In terms of employment, MECA member companies currently account for approximately 65,000 green jobs in the U.S. These jobs are located in nearly every state in the U.S. -- the top 10 states are: Texas, Michigan, New York, New Jersey, North Carolina, Ohio, Illinois, Indiana, Pennsylvania, and Nebraska -- as well as in Canada and Mexico. This employment figure does not include the tens of thousands of jobs in the automobile, truck, and engine manufacturing industries that are involved with implementing emission control technologies on today's cars and trucks.
Furthermore, studies have shown that the public health benefits associated with reducing air pollution are significantly higher than the costs of implementation. EPA's recently released report on the benefits and costs of the Clean Air Act indicates that approximately $2 trillion in benefits will be achieved in 2020 -- more than $30 in benefits for every dollar spent.
"The Clean Air Act and EPA policies have not only provided important health benefits stemming from large reductions in exhaust and evaporative emissions from mobile sources but have also created an industry with significant numbers of highly skilled jobs and a global economic reach," said MECA's Executive Director, Joseph Kubsh. "We expect this emission control economic activity to grow even more in the future as the industry continues to ramp up its efforts to meet the requirements of new and more stringent air quality standards, both in the U.S. and abroad."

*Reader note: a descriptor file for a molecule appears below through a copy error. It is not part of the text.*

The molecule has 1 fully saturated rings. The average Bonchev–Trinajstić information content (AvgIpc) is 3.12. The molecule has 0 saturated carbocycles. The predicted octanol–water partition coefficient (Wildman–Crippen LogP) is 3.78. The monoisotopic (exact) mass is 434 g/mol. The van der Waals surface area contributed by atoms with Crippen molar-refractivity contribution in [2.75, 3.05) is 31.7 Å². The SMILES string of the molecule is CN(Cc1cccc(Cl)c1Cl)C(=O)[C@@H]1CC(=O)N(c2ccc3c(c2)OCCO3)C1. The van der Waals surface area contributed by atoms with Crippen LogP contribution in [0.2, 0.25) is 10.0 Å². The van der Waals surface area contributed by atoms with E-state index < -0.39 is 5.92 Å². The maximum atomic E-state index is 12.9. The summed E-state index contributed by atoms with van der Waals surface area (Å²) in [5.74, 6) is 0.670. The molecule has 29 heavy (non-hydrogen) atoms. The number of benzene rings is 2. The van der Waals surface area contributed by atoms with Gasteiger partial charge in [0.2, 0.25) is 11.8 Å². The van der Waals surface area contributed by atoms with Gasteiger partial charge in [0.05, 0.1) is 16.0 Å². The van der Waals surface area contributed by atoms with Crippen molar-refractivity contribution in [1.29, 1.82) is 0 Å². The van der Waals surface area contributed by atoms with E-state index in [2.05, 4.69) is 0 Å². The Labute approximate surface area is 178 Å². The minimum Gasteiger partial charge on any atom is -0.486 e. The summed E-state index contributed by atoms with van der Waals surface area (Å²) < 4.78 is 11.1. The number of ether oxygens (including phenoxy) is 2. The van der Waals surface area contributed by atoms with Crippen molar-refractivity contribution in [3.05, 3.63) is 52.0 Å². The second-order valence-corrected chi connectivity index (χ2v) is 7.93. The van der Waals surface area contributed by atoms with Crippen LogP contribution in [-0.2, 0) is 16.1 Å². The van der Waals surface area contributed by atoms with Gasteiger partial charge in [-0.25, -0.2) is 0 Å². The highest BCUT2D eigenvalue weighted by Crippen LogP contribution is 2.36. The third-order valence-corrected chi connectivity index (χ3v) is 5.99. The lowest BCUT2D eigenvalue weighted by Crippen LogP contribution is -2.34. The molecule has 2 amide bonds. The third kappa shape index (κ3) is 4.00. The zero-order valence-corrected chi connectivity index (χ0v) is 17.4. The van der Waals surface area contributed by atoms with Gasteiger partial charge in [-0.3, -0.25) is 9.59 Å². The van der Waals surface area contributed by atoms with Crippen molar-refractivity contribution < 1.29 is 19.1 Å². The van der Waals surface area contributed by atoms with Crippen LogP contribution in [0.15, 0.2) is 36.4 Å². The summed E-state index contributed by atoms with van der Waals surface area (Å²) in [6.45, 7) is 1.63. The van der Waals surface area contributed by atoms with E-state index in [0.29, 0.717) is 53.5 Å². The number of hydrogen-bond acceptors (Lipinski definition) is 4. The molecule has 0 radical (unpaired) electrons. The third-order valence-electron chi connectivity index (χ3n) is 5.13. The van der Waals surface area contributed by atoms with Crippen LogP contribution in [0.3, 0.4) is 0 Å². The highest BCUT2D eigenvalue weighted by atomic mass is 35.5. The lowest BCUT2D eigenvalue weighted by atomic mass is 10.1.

The U.S. mobile source emission control program has rightly earned the reputation as one of the world's great environmental success stories. Today, emissions of harmful pollutants from new on- and off-road vehicles and equipment are a small fraction of those emitted from those made in the 1960s. As a result, the ambient air we breathe is much cleaner than it was 40 years ago. Notable emission control technologies that have contributed to this success story include catalytic converters for light-duty gasoline-fueled vehicles and diesel particulate filters for diesel-fueled vehicles. These emission control technologies have been applied to not only new engines but to in-use engines as well through the introduction of light-duty aftermarket converter programs and heavy-duty diesel retrofit programs across the U.S. Of equal importance, the technologies and strategies achieving these significant pollution reductions have contributed to a dramatic increase in fuel economy -- and, therefore, a reduction in greenhouse gas emissions -- by allowing vehicle and engine manufacturers to focus on designing higher efficiency powertrains.
Founded in 1976, MECA is a national association of companies that manufacture a variety of mobile source emission control equipment for automobiles, trucks, buses, and off-road vehicles and engines, as well as stationary internal combustion engines. For more information on exhaust and evaporative emission control technologies, please visit MECA's web site at: www.meca.org.